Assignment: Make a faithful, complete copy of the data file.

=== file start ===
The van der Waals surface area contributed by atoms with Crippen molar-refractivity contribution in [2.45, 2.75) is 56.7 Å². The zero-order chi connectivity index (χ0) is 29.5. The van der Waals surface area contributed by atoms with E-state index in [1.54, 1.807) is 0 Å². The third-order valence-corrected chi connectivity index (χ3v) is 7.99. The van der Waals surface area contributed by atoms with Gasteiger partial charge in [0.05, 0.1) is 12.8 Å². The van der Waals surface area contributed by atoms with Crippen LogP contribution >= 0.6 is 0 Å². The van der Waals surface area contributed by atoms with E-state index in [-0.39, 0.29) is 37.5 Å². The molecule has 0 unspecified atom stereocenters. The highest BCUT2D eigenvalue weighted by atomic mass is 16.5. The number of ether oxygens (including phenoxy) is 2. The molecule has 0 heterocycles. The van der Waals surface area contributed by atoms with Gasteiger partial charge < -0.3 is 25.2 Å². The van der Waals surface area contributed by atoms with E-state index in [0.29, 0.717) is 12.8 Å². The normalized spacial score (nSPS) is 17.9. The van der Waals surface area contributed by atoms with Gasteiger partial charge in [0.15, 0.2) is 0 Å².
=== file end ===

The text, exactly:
The van der Waals surface area contributed by atoms with Crippen molar-refractivity contribution in [2.45, 2.75) is 56.7 Å². The zero-order chi connectivity index (χ0) is 29.5. The van der Waals surface area contributed by atoms with E-state index in [1.54, 1.807) is 0 Å². The third-order valence-corrected chi connectivity index (χ3v) is 7.99. The van der Waals surface area contributed by atoms with Gasteiger partial charge in [0.05, 0.1) is 12.8 Å². The van der Waals surface area contributed by atoms with Crippen LogP contribution >= 0.6 is 0 Å². The van der Waals surface area contributed by atoms with E-state index in [-0.39, 0.29) is 37.5 Å². The molecule has 0 unspecified atom stereocenters. The highest BCUT2D eigenvalue weighted by atomic mass is 16.5. The number of ether oxygens (including phenoxy) is 2. The molecule has 0 heterocycles. The van der Waals surface area contributed by atoms with Gasteiger partial charge < -0.3 is 25.2 Å². The van der Waals surface area contributed by atoms with E-state index in [0.29, 0.717) is 12.8 Å². The normalized spacial score (nSPS) is 17.9. The van der Waals surface area contributed by atoms with Gasteiger partial charge in [0.15, 0.2) is 0 Å².